Prepared for the
Conference of Presidents of Major American Jewish Organizations

by the Jerusalem Center for Public Affairs
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July 3, 2006

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In-Depth Issues:

Syria "Exporting Al-Qaeda" - Leila Hatoum and Maher Zeineddine (Daily Star-Lebanon)
    Prominent Lebanese politician Walid Jumblatt lashed out at Damascus on Sunday, saying he "feared the current Syrian regime is trying to turn Lebanon into another Iraq by exporting al-Qaeda fighters into the country."
    Syrian President Bashar Assad had warned that some members of al-Qaeda "have been fleeing Syria toward Lebanon."
    Jumblatt said: "When Assad spoke of Syria pursuing al-Qaeda members, leading them to flee toward Lebanon, this reminded me of what is going on in Iraq, and the al-Qaeda members fleeing Syria toward Iraq and killing Iraqis and causing chaos."

Hamas Improves Kassam Rockets (Middle East Newsline)
    Israeli military sources said Hamas has increased the payload and range of its Kassam rockets, with the addition of an engine as well as standard fuses and explosives.
    "The new Kassams are much better than even two months ago," a military source said. "The warhead explodes and the blast reaches a wider area."
    On June 30, Hamas fired an extended-range Kassam missile with two engines that landed in a residential section of Ashkelon, 12 km from Gaza.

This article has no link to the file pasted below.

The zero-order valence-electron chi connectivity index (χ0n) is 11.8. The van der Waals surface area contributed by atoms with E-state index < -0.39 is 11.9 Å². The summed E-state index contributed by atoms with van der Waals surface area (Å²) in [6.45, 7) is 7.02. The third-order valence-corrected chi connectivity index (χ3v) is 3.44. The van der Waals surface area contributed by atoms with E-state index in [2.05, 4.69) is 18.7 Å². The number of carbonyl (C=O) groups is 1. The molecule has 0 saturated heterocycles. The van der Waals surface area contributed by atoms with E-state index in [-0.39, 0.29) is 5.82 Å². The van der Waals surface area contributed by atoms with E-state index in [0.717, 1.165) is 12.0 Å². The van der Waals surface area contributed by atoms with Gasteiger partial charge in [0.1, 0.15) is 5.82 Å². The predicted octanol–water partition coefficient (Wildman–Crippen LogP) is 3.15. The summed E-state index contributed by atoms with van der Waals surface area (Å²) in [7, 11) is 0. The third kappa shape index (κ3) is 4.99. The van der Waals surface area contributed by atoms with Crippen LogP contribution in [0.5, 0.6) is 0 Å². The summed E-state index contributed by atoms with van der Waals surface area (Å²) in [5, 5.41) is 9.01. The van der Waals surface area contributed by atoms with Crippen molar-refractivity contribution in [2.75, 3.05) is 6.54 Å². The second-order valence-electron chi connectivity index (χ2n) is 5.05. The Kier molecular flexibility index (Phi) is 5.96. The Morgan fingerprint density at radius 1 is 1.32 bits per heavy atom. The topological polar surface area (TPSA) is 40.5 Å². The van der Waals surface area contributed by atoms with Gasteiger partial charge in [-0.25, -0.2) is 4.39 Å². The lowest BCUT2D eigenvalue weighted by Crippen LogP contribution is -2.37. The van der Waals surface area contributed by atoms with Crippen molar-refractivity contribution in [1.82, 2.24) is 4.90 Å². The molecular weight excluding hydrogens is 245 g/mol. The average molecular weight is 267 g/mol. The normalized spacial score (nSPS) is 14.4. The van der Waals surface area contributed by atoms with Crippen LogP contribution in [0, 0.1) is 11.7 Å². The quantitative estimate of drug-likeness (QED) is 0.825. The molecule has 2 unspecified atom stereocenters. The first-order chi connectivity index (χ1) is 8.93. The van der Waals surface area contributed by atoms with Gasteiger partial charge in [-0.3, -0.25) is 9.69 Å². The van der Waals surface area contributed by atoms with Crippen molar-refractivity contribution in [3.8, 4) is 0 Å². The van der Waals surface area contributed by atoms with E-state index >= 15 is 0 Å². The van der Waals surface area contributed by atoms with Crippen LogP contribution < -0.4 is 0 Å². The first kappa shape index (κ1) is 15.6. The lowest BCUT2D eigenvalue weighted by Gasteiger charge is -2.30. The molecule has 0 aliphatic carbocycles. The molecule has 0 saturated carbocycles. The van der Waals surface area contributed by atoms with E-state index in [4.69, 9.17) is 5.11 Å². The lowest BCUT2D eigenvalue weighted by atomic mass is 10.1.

Is There a Military Solution in Iran? - Seymour M. Hersh (New Yorker)
    The U.S. Strategic Command, supported by the Air Force, has been drawing up plans, at President Bush's direction, for a major bombing campaign in Iran.
    Inside the Pentagon, senior commanders have told the Administration that the bombing campaign will probably not succeed in destroying Iran's nuclear program.
    "The target array in Iran is huge, but it's amorphous," a high-ranking general told me. "The question we face is, When does innocent infrastructure evolve into something nefarious?"
    Retired Army Maj.-Gen. William Nash, who served in Iraq, said, "If we bomb Iran, they cannot retaliate militarily by air - only on the ground or by sea, and only in Iraq or the Gulf....We're not talking about victory or defeat - only about what damage Iran could do to our interests."